Concerned Bitcoin enthusiasts were worried about selfish mining when the BTC Guild mined 4 blocks in succession recently. If you examine the blockchain carefully around the time of this occurrence, it looks like these blocks were released within minutes of each other, too far apart in time to indicate selfish behavior, and without any evidence of a corresponding orphan. This kind of successive mining by a given pool is kind of like tossing a coin and getting 6 heads in a row; it's rare, but it's bound to happen every so often in a long sequence. Timing, not ownership, of succesive blocks is the better indicator, ideally coupled with detected orphans at the same time.

Selfish Countermeasures

Countermeasures

As a result of the increased awareness of our findings, it is now inconceivable that someone could engage in selfish mining without facing some kind of backlash. So, any good selfish miner worth her salt will want to do so clandestinely. To stay one step ahead of the attacker, it's worth thinking about what she might do:

  • If the detectors examine block ownership, the attacker can easily cover her tracks and cloak her identity. She'd use different Bitcoin and IP addresses, she'd tumble her payouts before using them, and generally masquerade as N separate pools. Each of the N separate pools would look like they are competing with one another, and they would each look like they are too small to matter, and too small to successfully launch a selfish mining attack. But behind the scenes, and unknown to the public, these pools would be coordinated by the same single entity. Outing such collusion is difficult, and this is one of the main reasons why block ownership is a bad indicator.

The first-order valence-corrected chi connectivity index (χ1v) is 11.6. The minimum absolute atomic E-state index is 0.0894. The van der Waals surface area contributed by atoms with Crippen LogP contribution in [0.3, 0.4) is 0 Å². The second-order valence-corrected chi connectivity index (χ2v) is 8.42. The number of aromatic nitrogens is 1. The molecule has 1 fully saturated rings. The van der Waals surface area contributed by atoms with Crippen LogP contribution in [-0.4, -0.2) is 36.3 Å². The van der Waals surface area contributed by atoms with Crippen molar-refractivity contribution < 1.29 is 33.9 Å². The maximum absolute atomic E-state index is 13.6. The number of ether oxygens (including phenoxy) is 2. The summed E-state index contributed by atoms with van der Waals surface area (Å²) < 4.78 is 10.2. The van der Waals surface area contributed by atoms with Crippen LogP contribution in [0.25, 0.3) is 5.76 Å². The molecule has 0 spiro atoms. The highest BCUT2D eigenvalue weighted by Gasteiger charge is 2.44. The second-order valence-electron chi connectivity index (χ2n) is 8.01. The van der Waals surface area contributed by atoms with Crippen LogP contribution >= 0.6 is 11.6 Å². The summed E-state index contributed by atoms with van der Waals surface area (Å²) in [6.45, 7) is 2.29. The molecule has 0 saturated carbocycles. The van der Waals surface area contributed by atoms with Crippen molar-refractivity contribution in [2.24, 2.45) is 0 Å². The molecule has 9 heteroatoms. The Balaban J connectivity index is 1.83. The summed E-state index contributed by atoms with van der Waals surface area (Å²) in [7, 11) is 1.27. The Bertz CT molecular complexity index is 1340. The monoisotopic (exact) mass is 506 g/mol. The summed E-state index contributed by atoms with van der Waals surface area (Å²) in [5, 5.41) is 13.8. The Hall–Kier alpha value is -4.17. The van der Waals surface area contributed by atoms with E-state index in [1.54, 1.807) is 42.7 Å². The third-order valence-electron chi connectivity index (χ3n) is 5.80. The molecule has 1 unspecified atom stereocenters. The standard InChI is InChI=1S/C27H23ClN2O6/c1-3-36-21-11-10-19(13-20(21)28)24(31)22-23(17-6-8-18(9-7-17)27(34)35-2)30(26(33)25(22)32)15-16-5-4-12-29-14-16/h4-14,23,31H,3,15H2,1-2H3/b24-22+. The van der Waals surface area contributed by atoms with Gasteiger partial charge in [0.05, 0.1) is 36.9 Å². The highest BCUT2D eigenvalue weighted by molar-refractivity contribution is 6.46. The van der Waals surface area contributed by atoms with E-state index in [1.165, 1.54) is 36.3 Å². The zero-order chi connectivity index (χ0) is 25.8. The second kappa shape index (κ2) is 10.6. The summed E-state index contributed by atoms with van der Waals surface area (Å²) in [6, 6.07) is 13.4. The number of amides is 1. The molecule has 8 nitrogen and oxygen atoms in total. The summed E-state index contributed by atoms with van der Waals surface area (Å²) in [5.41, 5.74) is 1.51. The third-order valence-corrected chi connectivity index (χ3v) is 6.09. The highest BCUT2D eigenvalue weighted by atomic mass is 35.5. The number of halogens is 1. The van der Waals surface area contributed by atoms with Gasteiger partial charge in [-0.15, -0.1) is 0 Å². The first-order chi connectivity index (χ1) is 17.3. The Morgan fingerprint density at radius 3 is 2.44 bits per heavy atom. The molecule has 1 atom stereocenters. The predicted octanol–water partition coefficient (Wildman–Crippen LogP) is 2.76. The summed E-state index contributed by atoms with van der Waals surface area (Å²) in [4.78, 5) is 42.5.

• If the detectors examine block timing, they are in effect detecting just a subset of the behaviors of a selfish miner. As shown in the state diagram in our paper, a selfish miner makes money by various different schemes, corresponding to different transitions of the state machine: sometimes she reveals 2 or more blocks to squelch an honest miner's single block (this is what the timing detects), and at others, she reveals a single block and competes head-to-head inside the network (this behavior is more common and would be undetected by the timing detector). A selfish miner determined to hide her activities might forego the former behavior to remain below the radar. She would make less money, but she'd remain undetected.

  • If the detectors examine abandoned (orphaned) blocks, the attacker is aided by the current behavior of the network where abadoned blocks are silently pruned and discarded, which makes accurately counting orphans impossible. In essence, the Bitcoin network is helping the attacker to destroy the evidence of her activities. If the protocol were to be modified to propagate every solved block, this countermeasure would be mitigated. Such propagation of all viable block solutions would not pose any denial of service or excess load, as block solutions are quite rare and, by design, very difficult to compute.

    All of this shows that detecting selfish mining is possible, but difficult to perform accurately. So, no one can definitively claim that selfish mining is or is not taking place.

Current Evidence

That said, both we and others have been looking for suggestive evidence of selfish mining. In particular, Matt Springer has done a fascinating timing gap analysis. You should read his analysis, but since he reveals the punchline in his first sentence, I'll mention it rihgt now: Luckily, the evidence so far indicates that selfish mining is not taking place in Bitcoin. Let's hope that things remain this way for the foreseeable future.